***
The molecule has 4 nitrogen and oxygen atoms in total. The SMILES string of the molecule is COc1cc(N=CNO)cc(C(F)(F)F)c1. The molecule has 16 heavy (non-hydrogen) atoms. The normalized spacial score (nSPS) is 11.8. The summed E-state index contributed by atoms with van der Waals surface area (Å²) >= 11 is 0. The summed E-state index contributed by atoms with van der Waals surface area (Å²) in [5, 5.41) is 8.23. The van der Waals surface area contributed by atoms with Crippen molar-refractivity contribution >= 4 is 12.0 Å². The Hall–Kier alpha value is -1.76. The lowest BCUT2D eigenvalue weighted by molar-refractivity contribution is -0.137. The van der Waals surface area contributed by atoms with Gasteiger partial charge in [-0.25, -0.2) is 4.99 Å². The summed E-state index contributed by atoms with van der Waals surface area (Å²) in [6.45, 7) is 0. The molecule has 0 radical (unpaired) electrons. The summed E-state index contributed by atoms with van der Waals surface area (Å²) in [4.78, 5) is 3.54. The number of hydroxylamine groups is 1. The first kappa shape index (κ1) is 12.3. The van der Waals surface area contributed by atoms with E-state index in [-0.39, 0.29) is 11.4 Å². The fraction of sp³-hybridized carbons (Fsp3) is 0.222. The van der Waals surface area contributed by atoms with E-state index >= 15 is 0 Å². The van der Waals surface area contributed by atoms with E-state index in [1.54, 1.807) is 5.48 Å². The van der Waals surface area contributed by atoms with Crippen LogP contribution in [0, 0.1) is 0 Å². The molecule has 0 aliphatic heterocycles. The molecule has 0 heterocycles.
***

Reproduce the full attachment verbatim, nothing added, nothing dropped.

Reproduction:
The molecule has 4 nitrogen and oxygen atoms in total. The SMILES string of the molecule is COc1cc(N=CNO)cc(C(F)(F)F)c1. The molecule has 16 heavy (non-hydrogen) atoms. The normalized spacial score (nSPS) is 11.8. The summed E-state index contributed by atoms with van der Waals surface area (Å²) >= 11 is 0. The summed E-state index contributed by atoms with van der Waals surface area (Å²) in [5, 5.41) is 8.23. The van der Waals surface area contributed by atoms with Crippen molar-refractivity contribution >= 4 is 12.0 Å². The Hall–Kier alpha value is -1.76. The lowest BCUT2D eigenvalue weighted by molar-refractivity contribution is -0.137. The van der Waals surface area contributed by atoms with Gasteiger partial charge in [-0.25, -0.2) is 4.99 Å². The summed E-state index contributed by atoms with van der Waals surface area (Å²) in [6.45, 7) is 0. The molecule has 0 radical (unpaired) electrons. The summed E-state index contributed by atoms with van der Waals surface area (Å²) in [4.78, 5) is 3.54. The number of hydroxylamine groups is 1. The first kappa shape index (κ1) is 12.3. The van der Waals surface area contributed by atoms with E-state index in [-0.39, 0.29) is 11.4 Å². The fraction of sp³-hybridized carbons (Fsp3) is 0.222. The van der Waals surface area contributed by atoms with E-state index >= 15 is 0 Å². The van der Waals surface area contributed by atoms with E-state index in [1.54, 1.807) is 5.48 Å². The van der Waals surface area contributed by atoms with Crippen LogP contribution in [0, 0.1) is 0 Å². The molecule has 0 aliphatic heterocycles. The molecule has 0 heterocycles.